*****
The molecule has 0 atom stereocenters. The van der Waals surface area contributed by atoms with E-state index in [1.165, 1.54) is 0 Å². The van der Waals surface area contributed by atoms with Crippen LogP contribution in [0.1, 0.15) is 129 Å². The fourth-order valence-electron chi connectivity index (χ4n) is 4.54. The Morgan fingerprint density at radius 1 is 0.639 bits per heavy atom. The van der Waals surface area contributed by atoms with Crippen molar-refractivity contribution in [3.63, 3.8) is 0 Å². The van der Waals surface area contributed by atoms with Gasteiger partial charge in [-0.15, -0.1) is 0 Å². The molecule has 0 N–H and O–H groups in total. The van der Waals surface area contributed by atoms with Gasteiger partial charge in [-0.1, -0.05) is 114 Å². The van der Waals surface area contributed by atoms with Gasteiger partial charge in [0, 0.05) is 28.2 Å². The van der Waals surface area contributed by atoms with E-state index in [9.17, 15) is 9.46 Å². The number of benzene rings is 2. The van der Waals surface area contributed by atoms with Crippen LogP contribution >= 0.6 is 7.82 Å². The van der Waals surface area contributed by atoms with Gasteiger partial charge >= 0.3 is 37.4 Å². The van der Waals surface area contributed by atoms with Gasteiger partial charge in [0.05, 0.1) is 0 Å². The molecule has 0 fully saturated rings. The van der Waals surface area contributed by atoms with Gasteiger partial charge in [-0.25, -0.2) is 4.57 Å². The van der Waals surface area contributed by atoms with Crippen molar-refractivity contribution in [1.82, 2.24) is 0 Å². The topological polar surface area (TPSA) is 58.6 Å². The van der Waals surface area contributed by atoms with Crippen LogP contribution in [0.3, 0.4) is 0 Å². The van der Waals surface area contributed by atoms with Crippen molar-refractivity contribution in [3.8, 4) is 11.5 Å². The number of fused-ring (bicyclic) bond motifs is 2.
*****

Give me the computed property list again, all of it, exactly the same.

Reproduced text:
The molecule has 0 atom stereocenters. The van der Waals surface area contributed by atoms with E-state index in [1.165, 1.54) is 0 Å². The van der Waals surface area contributed by atoms with Crippen LogP contribution in [0.1, 0.15) is 129 Å². The fourth-order valence-electron chi connectivity index (χ4n) is 4.54. The Morgan fingerprint density at radius 1 is 0.639 bits per heavy atom. The van der Waals surface area contributed by atoms with Crippen molar-refractivity contribution in [3.63, 3.8) is 0 Å². The van der Waals surface area contributed by atoms with Gasteiger partial charge in [-0.15, -0.1) is 0 Å². The molecule has 0 N–H and O–H groups in total. The van der Waals surface area contributed by atoms with Gasteiger partial charge in [-0.1, -0.05) is 114 Å². The van der Waals surface area contributed by atoms with Gasteiger partial charge in [0, 0.05) is 28.2 Å². The van der Waals surface area contributed by atoms with E-state index in [9.17, 15) is 9.46 Å². The number of benzene rings is 2. The van der Waals surface area contributed by atoms with Crippen LogP contribution >= 0.6 is 7.82 Å². The van der Waals surface area contributed by atoms with Gasteiger partial charge >= 0.3 is 37.4 Å². The van der Waals surface area contributed by atoms with Gasteiger partial charge in [0.05, 0.1) is 0 Å². The molecule has 0 fully saturated rings. The van der Waals surface area contributed by atoms with Gasteiger partial charge in [-0.25, -0.2) is 4.57 Å². The van der Waals surface area contributed by atoms with Crippen molar-refractivity contribution in [1.82, 2.24) is 0 Å². The topological polar surface area (TPSA) is 58.6 Å². The van der Waals surface area contributed by atoms with Crippen LogP contribution in [0.3, 0.4) is 0 Å². The van der Waals surface area contributed by atoms with Crippen molar-refractivity contribution in [3.8, 4) is 11.5 Å². The number of fused-ring (bicyclic) bond motifs is 2.